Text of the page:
In Nanda v. McEwan, 2019 ONSC 125, the Ontario Superior Court of Justice (“ONSC”) considered whether a Deputy Judge erred in finding that WhatsApp messages were subject to the notice requirements in the Libel and Slander Act (the “Act”) which apply to newspapers and broadcasts.

The ONSC held that the deputy judge did not have enough evidence to decide the issue.

This case reaffirms that Ontario courts require a strong factual basis in order to apply the Act to new media platforms that did not exist when the legislation was first drafted.

Facts

 The Plaintiff in this case was Irwin Nanda, who was running for the position of President of the Toronto Local of the Canadian Union of Postal Workers (“CUPW”). The Defendants were members of CUPW who opposed Nanda’s candidacy.

The Plaintiff claimed that from mid-to-late January 2017, the Defendants made statements in two WhatsApp groups, which Nanda alleges were defamatory.

WhatsApp is an invitation-only internet group messaging service. The first WhatsApp group, the “United Gateway East Group”, had 183 members. The second WhatsApp group, the “Parcel Group”, had 100 members in it.

On February 6, 2017, Nanda commenced an action in the Ontario Small Claims Court claiming damages in the amount of $25,000 for defamation. Notably, Nanda sent a libel notice to the Defendants on February 9, 2017, three days after the action was commenced.

The Decision of the Court Below

The Deputy Judge in the Small Claims Court found that the WhatsApp messages were subject to the notice provisions in the Act, which require a plaintiff to deliver a notice to the defendant specifying the matter complained of prior to commencing a claim. If the plaintiff fails to deliver this notice, the claim will be dismissed.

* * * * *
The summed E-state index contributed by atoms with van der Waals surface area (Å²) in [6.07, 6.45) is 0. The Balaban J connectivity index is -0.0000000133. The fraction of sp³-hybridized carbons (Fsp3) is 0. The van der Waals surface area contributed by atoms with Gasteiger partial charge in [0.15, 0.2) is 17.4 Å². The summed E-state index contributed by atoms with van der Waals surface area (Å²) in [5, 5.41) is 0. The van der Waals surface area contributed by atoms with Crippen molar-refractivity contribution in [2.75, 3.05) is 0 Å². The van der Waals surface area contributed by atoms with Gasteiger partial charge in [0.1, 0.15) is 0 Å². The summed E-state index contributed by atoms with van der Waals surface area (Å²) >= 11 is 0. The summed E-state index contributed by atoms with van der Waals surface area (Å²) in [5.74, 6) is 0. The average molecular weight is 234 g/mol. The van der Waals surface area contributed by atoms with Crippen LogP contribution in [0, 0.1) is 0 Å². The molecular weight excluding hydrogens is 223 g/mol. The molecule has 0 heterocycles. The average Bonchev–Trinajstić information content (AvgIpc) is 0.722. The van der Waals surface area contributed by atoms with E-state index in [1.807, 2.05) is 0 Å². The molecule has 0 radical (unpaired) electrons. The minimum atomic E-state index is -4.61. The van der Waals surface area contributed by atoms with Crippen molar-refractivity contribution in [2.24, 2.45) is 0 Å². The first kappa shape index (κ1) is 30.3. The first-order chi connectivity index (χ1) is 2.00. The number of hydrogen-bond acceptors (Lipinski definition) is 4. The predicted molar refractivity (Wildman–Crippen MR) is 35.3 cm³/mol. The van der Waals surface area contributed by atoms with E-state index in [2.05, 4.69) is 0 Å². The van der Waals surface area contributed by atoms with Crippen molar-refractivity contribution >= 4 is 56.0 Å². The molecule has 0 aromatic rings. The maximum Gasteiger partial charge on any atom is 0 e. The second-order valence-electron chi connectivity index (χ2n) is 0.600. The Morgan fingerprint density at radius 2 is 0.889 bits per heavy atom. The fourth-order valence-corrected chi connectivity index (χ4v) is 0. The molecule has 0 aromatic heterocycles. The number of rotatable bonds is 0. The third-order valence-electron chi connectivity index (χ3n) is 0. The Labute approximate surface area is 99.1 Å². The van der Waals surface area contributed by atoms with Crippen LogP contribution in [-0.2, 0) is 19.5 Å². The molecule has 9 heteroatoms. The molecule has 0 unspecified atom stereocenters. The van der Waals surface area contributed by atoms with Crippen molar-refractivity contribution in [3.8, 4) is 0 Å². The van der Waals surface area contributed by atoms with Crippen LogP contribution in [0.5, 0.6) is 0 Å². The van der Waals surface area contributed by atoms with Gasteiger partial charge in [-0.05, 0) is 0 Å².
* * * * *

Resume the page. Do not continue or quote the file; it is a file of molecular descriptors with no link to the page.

The Deputy Judge held that the Act applied because the WhatsApp messages were a “broadcast” within the meaning of the Act. Notably, the Deputy Judge did not consider whether the broadcast was “from a station in Ontario” – another requirement for the application of the Act.

The Decision of the Ontario Superior Court of Justice

The ONSC held that the reasoning of the Deputy Judge was fatally flawed.

The ONSC found there was no evidence in the record which would “permit a proper factual determination of whether the WhatsApp Statements were or were not a ‘broadcast’ … or whether the WhatsApp Statements were made from a station in Ontario”.

Justice Ricchetti reasoned that the court requires evidence to determine whether a new media platform should be subject to the Act.

 He found that the Act was drafted to address defamation in traditional print media and radio and television broadcasts.

With respect to the type of evidence required to make this determination, Justice Ricchetti quoted a recent case where the parties argued the Act should apply to “tweets”. In that case, the court found that evidence regarding “the nature, characteristics and functioning of the Twitter technology” and “social policy reasons for interpreting or extending the meaning or definition of broadcast to include Twitter” was required in order to extend the application of the Act.

As the parties presented no evidence that WhatsApp messages should be subject to the Act due to the functionality or for policy reasons, the ONSC held, the Deputy Judge was wrong to dismiss the claim on the basis that the Plaintiff failed to comply with the notice requirements in the Act.

Comment

The Libel and Slander Act was drafted well before new media platforms such as Twitter and WhatsApp existed.

This case reaffirms that Ontario courts will be wary to dismiss a plaintiff’s defamation claim for lack of notice under the Act if it involves statements made on new media platforms.

Defendants seeking to rely on the Act should be prepared to present cogent arguments as to why a particular media platform should be subject to the Act.

Emma Romano is an associate at Bersenas Jacobsen Chouest Thomson Blackburn LLP, with a focus on media and defamation, aviation, commercial and general civil litigation.